An IEP is a complex document, and a meeting has to address all of these elements!  As a parent, you are a member of your child’s IEP team.  I hope this will help you participate in the meeting!


Bringing a Note-Taker to an IEP Meeting

Did you know that you can invite anyone you want to an IEP meeting?

This means that you can have with you:

  • an advocate
  • your child’s outside therapist
  • your child’s piano teacher/sports coach
  • your pastor
  • your own therapist

… well, you get the idea.  You can and should invite anyone who will provide valuable input about your child to the IEP meeting.  The only restriction is that if you take an attorney with you, the school can have its own attorney present too.  (This has more to do with legal ethics than the IEP law.  Your attorney, if you decide you need one, should make sure the school knows they are going to any meetings.)

It is a good idea for parents to bring someone neutral to an IEP meeting as well.  This serves two functions: It gives the parent some moral support (the sheer number of school personnel at the IEP meeting can be intimidating), and they can serve as a note-taker for the meeting.

Notes will serve to remind you what was said.  (Have you ever thought, “I will remember that later,” only to realize later that you have no idea what you were supposed to remember?)  When you review your copy of the IEP, you can compare it with your notes to make sure what was said at the meeting is actually in the IEP.

Good notes taken by a neutral party can also help later if there is a dispute about the IEP.  If, heaven forbid, you have to resolve a dispute through Due Process or a court case, the note-taker can be a witness to what was said at the meeting.  Their notes can be used as evidence.

This may seem unnecessary, especially if you currently have a good relationship with the school.  However, relationships can sour.  A dispute can arise by a single teacher not following the IEP (yes, this happens).  Schools have competing interests: yes, they serve your child, but they have to balance that with the needs of the other children in the school, with limited resources to do it.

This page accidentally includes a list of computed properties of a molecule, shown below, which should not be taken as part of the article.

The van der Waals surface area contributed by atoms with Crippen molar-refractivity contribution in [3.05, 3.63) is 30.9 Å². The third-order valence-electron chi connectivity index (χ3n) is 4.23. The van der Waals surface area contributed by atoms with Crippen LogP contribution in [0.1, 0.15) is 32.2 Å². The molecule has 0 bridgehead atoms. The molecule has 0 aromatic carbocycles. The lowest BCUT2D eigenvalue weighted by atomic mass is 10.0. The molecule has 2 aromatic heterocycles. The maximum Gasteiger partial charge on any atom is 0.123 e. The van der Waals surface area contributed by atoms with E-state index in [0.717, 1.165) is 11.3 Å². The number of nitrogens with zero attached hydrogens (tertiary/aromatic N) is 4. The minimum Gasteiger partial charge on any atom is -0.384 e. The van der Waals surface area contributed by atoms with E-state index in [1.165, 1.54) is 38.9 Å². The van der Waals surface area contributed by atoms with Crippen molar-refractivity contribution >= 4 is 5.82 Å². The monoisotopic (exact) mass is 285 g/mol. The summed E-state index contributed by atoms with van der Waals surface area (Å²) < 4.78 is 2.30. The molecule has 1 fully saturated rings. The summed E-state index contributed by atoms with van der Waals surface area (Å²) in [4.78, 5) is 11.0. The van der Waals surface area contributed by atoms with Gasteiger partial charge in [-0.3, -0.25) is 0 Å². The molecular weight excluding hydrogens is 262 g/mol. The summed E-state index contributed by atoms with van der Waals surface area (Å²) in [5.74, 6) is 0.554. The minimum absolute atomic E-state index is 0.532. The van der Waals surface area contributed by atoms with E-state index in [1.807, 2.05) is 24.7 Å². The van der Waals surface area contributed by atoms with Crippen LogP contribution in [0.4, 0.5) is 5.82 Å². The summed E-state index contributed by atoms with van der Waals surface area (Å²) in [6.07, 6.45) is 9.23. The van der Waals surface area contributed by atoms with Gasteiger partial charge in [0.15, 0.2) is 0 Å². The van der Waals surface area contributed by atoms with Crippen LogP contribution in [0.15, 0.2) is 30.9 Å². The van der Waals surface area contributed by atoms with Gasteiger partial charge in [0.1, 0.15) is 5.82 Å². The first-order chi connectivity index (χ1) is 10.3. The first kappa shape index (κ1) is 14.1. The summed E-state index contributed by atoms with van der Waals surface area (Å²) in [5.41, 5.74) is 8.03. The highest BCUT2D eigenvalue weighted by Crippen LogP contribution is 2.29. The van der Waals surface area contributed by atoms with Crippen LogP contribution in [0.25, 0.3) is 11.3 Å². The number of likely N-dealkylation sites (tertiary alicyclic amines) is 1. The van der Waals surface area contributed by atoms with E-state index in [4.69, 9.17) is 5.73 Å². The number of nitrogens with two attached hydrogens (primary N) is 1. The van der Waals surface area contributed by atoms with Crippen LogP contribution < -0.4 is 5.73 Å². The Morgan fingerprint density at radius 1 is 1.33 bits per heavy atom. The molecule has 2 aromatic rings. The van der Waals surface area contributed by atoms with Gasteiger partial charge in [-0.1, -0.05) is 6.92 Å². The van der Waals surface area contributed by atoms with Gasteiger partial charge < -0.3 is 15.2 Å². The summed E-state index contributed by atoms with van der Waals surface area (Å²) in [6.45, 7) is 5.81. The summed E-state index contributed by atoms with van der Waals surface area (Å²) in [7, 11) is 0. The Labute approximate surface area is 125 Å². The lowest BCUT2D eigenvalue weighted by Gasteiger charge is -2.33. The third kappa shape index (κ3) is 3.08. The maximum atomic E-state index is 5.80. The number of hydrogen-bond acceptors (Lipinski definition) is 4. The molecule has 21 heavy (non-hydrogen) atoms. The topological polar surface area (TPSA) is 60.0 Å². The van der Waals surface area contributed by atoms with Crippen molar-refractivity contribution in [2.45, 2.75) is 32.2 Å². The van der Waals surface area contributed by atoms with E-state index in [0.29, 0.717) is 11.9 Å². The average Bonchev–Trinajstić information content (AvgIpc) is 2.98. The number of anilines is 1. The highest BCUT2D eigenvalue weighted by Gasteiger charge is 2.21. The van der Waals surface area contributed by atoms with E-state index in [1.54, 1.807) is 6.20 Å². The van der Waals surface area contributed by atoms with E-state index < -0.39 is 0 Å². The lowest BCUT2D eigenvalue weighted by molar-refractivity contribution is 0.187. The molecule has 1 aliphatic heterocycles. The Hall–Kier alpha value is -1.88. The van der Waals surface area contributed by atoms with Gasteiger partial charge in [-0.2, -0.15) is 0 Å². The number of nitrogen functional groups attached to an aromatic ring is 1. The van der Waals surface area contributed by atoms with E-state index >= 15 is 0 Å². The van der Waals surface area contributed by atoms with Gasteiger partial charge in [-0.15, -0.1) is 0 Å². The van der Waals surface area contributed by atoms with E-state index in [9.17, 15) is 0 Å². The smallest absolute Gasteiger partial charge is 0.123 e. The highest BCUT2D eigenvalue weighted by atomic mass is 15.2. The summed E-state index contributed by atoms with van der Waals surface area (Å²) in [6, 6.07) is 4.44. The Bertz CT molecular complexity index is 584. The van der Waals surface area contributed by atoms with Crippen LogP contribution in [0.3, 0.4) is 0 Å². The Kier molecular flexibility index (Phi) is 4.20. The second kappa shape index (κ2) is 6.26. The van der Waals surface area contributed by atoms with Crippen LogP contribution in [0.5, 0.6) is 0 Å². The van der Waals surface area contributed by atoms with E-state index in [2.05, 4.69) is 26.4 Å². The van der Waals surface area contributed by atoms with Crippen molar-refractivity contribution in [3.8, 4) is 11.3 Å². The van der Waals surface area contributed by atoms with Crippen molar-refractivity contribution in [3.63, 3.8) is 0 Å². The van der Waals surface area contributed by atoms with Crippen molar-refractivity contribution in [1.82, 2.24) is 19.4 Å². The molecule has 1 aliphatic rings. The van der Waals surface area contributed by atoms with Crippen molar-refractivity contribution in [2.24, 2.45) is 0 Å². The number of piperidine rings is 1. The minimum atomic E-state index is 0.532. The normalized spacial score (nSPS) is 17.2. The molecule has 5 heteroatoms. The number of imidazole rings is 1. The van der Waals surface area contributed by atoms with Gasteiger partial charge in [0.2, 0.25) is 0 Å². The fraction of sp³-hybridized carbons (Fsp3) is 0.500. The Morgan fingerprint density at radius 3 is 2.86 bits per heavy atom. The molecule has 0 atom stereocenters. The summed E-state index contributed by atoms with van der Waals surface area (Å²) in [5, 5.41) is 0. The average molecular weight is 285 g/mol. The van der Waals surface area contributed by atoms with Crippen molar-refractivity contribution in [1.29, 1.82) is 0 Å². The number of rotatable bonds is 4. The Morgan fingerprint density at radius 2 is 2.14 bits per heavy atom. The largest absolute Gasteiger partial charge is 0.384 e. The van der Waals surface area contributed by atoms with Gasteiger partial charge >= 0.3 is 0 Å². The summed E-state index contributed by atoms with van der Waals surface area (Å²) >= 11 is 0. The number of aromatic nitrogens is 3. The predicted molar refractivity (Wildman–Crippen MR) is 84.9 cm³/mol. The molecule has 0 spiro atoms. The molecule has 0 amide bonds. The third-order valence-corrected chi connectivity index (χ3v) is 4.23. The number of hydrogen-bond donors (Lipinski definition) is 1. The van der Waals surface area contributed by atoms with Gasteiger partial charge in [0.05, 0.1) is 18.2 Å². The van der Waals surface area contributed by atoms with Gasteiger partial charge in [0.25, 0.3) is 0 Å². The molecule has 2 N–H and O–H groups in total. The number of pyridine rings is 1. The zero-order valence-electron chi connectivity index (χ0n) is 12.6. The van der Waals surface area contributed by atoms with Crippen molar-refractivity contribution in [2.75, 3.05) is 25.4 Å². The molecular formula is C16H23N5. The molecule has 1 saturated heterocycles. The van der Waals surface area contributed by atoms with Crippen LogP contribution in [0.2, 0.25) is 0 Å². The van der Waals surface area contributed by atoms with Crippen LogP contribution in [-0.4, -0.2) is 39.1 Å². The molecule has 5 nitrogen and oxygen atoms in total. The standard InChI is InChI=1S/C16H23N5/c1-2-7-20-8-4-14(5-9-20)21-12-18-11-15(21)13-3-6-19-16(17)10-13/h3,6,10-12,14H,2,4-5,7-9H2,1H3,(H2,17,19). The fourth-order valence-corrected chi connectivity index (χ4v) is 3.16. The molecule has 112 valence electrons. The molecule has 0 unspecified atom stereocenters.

Do you have experience bringing a note-taker to a meeting?

What do I Need to Know to Get an IEP? Part 2: Data Review

IEP School

Last week, I wrote about getting an evaluation for your child. Today I will write about what happens when the evaluation comes back.


What do I need to know to get an IEP? Part 1: Evaluations

IEP SchoolI’ve heard about an IEP and been told my child could benefit from one. But what is an IEP?  How do I get one for my child?

Your child is struggling in school, and as much as you try to help him, he keeps falling further behind.  Maybe the problem is grades.  Or maybe his grades are fine but his behavior is a problem.  Perhaps he is struggling socially.  At any rate, you sense that your child needs more help than he is getting at school. More

Preparing for a Resolution Meeting

I am writing a series on advocacy for parents.  These posts will appear on Thursdays.  With these posts, I hope to encourage all parents to advocate for their children, and to provide a little bit of guidance.

Things have not been going well for your child.  For whatever reason, the teachers have not been giving your child the accommodations she needs or been following the IEP the way you believe it is intended to be followed.  You are frustrated by this, and have set up a meeting with administrators to try to resolve this and get things back on track.

It is time to prepare for the meeting.  How do you prepare?

Write out your grievances

You feel like you could go on and on about everything the school has done wrong.  Write it down.  Brainstorm and think about all the ways the school hasn’t followed the plan, and all of the things that have frustrated you about this.